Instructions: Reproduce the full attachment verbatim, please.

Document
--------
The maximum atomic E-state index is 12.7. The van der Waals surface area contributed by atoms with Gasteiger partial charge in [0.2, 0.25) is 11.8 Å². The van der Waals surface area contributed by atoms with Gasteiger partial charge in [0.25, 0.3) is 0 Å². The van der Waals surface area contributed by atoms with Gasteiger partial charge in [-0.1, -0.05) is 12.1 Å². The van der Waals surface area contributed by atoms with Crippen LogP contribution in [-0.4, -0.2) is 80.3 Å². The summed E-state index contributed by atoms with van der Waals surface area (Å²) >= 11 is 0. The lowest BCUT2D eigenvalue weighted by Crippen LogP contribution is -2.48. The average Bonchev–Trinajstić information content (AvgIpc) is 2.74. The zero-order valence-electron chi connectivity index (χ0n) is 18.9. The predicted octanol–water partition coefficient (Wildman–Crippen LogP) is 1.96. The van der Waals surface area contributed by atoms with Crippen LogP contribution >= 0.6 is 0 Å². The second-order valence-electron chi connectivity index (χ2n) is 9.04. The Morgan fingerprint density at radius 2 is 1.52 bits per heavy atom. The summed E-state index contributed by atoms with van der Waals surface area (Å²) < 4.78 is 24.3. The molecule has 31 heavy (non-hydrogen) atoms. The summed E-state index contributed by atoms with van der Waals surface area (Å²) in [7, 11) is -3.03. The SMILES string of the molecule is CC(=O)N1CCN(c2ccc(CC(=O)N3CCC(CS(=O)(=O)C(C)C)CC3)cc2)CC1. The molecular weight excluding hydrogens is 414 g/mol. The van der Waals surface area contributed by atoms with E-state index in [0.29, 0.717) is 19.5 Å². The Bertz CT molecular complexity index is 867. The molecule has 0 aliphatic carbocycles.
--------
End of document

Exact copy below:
The maximum atomic E-state index is 12.7. The van der Waals surface area contributed by atoms with Gasteiger partial charge in [0.2, 0.25) is 11.8 Å². The van der Waals surface area contributed by atoms with Gasteiger partial charge in [0.25, 0.3) is 0 Å². The van der Waals surface area contributed by atoms with Gasteiger partial charge in [-0.1, -0.05) is 12.1 Å². The van der Waals surface area contributed by atoms with Crippen LogP contribution in [-0.4, -0.2) is 80.3 Å². The summed E-state index contributed by atoms with van der Waals surface area (Å²) >= 11 is 0. The lowest BCUT2D eigenvalue weighted by Crippen LogP contribution is -2.48. The average Bonchev–Trinajstić information content (AvgIpc) is 2.74. The zero-order valence-electron chi connectivity index (χ0n) is 18.9. The predicted octanol–water partition coefficient (Wildman–Crippen LogP) is 1.96. The van der Waals surface area contributed by atoms with Crippen LogP contribution >= 0.6 is 0 Å². The second-order valence-electron chi connectivity index (χ2n) is 9.04. The Morgan fingerprint density at radius 2 is 1.52 bits per heavy atom. The summed E-state index contributed by atoms with van der Waals surface area (Å²) < 4.78 is 24.3. The molecule has 31 heavy (non-hydrogen) atoms. The summed E-state index contributed by atoms with van der Waals surface area (Å²) in [7, 11) is -3.03. The SMILES string of the molecule is CC(=O)N1CCN(c2ccc(CC(=O)N3CCC(CS(=O)(=O)C(C)C)CC3)cc2)CC1. The molecular weight excluding hydrogens is 414 g/mol. The van der Waals surface area contributed by atoms with E-state index in [0.29, 0.717) is 19.5 Å². The Bertz CT molecular complexity index is 867. The molecule has 0 aliphatic carbocycles.